Notes: Java Concurrency in Practice

Chapter 6. Task Execution Drawbacks of creating unlimited number of threads: Thread lifecycle overhead – thread creation and teardown overhead Resource consumption. Platform / JVM dependent limit: stack ~ outOfMemoryError. Thread Pools:

  • newFixedThreadPool
  • newCachedThreadPool
  • newSingleThreadExecutor
  • newScheduledThreadPool – timer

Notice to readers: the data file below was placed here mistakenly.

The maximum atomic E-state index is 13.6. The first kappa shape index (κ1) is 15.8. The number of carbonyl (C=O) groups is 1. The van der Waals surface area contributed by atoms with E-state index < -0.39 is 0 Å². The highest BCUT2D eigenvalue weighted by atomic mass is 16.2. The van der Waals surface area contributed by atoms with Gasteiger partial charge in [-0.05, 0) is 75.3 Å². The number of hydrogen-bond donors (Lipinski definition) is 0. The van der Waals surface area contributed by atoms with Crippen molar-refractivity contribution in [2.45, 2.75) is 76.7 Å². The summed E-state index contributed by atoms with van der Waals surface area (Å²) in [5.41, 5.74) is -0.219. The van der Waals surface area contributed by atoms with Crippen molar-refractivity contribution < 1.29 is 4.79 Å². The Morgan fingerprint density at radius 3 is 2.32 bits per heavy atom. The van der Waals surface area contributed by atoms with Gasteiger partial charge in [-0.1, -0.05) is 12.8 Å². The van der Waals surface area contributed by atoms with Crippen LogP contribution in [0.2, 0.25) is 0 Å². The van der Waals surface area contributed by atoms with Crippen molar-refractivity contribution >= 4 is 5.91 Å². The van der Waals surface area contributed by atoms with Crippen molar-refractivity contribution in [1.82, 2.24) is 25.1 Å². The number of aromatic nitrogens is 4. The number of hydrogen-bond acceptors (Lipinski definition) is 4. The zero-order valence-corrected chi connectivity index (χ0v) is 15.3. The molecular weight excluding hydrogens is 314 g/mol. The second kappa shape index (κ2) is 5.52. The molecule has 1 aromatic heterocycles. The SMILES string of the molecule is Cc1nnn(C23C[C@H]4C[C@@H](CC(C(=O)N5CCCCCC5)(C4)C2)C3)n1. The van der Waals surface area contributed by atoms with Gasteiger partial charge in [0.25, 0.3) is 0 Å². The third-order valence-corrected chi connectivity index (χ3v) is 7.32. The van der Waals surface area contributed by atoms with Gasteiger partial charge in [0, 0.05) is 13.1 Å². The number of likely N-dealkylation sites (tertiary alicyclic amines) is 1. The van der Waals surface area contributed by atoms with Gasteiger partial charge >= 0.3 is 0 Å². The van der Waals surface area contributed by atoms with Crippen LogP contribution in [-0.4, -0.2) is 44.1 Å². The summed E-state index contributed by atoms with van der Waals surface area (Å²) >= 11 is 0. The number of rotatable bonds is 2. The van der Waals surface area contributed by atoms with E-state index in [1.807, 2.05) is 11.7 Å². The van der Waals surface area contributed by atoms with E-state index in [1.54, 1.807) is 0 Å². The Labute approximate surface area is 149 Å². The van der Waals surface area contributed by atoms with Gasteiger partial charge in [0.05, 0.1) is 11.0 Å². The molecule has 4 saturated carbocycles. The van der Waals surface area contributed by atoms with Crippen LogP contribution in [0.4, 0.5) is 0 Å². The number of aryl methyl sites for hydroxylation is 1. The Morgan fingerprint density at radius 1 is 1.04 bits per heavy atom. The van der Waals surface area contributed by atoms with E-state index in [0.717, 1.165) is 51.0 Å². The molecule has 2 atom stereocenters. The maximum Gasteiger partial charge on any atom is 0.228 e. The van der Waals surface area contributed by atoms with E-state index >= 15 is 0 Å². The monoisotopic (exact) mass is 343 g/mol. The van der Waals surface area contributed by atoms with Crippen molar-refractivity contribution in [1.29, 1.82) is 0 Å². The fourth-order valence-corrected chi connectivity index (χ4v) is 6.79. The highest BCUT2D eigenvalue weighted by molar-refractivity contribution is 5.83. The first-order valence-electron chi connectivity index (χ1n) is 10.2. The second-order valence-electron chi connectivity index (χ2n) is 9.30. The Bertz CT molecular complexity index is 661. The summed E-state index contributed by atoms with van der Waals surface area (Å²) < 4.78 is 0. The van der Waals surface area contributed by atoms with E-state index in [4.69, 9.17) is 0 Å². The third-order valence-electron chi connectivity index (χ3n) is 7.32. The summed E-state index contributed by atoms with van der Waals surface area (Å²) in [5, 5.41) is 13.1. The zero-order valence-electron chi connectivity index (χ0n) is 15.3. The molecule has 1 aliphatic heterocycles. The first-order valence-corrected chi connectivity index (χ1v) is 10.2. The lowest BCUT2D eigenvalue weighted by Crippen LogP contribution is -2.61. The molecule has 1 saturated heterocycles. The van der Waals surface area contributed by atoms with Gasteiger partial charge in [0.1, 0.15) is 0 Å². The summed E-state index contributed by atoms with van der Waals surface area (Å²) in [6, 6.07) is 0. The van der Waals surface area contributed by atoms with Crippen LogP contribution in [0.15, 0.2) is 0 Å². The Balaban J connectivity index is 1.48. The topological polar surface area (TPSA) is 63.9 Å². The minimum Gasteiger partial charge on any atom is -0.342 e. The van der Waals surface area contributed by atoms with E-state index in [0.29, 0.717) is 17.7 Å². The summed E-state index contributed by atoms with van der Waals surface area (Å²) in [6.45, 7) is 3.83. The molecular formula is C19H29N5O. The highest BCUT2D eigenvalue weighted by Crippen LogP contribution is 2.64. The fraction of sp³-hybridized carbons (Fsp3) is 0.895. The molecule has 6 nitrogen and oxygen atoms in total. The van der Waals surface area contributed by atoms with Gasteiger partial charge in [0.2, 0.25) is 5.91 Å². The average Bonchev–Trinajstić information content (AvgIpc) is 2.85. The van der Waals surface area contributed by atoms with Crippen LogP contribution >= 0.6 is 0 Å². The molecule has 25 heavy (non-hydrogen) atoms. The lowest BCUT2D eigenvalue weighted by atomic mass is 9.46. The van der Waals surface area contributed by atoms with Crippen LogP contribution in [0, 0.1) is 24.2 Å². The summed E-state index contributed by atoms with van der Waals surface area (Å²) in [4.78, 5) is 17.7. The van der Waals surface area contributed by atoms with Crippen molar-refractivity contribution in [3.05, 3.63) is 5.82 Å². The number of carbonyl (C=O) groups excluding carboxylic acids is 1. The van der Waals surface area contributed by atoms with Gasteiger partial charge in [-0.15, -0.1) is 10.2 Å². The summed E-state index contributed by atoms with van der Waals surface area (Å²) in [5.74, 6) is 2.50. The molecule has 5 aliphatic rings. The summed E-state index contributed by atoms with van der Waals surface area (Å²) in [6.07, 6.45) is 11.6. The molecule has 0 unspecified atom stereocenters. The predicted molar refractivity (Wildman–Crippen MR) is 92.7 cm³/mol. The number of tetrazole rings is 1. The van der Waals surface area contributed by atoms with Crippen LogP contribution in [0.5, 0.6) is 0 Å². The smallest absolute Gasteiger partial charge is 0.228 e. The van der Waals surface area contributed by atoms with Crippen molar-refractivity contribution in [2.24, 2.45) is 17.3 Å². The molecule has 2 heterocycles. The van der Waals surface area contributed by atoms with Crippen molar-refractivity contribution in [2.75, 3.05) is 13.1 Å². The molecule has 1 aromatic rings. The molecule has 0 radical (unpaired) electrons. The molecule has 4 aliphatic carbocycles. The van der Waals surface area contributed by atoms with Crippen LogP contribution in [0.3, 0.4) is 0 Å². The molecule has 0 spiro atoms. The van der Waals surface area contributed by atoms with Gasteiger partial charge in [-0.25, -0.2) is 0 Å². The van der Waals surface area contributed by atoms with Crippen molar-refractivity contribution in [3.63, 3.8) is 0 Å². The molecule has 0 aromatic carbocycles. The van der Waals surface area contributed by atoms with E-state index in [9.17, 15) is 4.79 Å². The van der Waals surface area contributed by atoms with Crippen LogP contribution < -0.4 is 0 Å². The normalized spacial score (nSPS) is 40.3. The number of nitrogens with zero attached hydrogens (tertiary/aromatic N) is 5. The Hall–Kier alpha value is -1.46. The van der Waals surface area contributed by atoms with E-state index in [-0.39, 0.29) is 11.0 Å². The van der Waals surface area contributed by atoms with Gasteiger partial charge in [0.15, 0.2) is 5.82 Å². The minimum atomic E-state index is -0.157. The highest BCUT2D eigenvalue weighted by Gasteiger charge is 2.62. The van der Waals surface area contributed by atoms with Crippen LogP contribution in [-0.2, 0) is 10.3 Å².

ExecutorService Interface extends Executor, adding methods for lifecycle management. Runnable -> Callable -> Future -> completionQueue Runnable has limited side effect: writing to a log or a shared data structure Callable expects to return a value or exception Lifecycle of a task to Executor: created, submitted, started, and completed. Future provides methods to test whether the task’s state and get the result or exception. completionQueue has results queued up in a QueueingFuture, a subclass of FutureTask, that place the results on a BlockingQueue. inVolkeAll can submit a list of tasks to executor. Chapter 7. Cancellation and Shutdown Quote: “FutureTask and Executor simplifies building cancellable tasks and services.” Use a single volatile boolean: a blocking queue may never check the boolean of a while-check-loop. Calling interrupt does not guarantee the thread will stop. A guest task should preserve the executing thread’s interruption status. – propagate the exception making the method an interruptible blocking method – Restore the interruption status so that code higher up on the call stack can deal with it Cancel through Future. Should not manipulate a thread unless you own it. JVM Shutdown shutdown hooks normal threads v.s. daemon threads – daemon threads do not prevent the JVM from shutting down. Finalisers are only useful if managing objects holding resources acquired by native methods. Chapter 8. Applying Thread Pools limited thread pool faces potential starvation, where a job is dependent on 2 threads it created and the later two are queued after this thread. Long-running tasks. Bounded queue, unbounded queue and synchronous handoff. Saturation policies deal with a bounded filled workk queue. ThreadPoolExecutor is easily extended by defining beforeExecute and afterExecute hooks. Puzzel Solver Framework from page 114 is a comprehensive example. Chapter 10. Avoid Liveness Hazards Deadlock Acquiring multiple locks introduces deadlock hazard. The order of acquiring locks should be the same for each method. This hazards are not always obvious: Dynamic lock order deadlocks (withdraw and lodge simultaneously: A-> B and B->A); Deadlock between cooperating objects. Open call: Prefer syncronized blocks to synchronised methods. Quote: “Programs that rely on open calls are easier to analyse than that calls alien methods with locks held.” Resource deadlock: Quote: “bounded pools and interdependent tasks do not mix well.” Because this causes thread starvation while a thread is waiting for a long running computation to finish. Lock ordering is a part of design when a program has to acquire multiple locks. Prefer timed trylock, i.e. explicit locks to intrinsic lock. Starvation Avoid to change thread priorities, which introduces platform dependency and possibly starvation, where a thread perpetually yield to other threads. Poor Responsiveness Lower priority of computational expensive background threads to make foreground thread more responsive. This can also be caused by poor lock management, for example, a thread takes to long to iterate a locked collection, while others are blocked and unresponsive. Livelock A not-blocked thread makes no process and keeps trying and failing. This can also happen when multiple threads are changing their state in response to the others so that nobody makes progress. Solution: introduce randomness into the retry mechanism. Chapter 11: Performance and Scalability Performance costs introduced by multi-threading: locking, signalling, context switch, memory synchronisation, thread creation and teardown, scheduling overhead. Context switch – JVM switch out blocked thread. Memory synchronisation – visibility guarantee may involve memory barriers that flush and invalidate caches. Blocking – uncontended synchronisation can be optimised by JVM; contended synchronisation requires OS actively, context switch, etc. Performance – how fast ; how much Scalability – the ability to improve performance when additional resources are added. Always measure before optimisation – perfbar Reduce lock contention to improve performance and scalability Serialisation hurts scalability; context switch hurts performance; contended lock hurts both. Approaches – 1. reduce the duration of lock 2. reduce frequency of lock requests 3. replace exclusive locks with coordination mechanisms – e.g. centralised logging with a queue v.s. each thread contend for the shared I/O stream.. Allocating new objects is usually cheaper than synchronising. Chapter 12. Testing Concurrent  Programs Safety “Nothing bad ever happens” | Liveness “Something good eventually happens ” Introduce More Inter-leavings: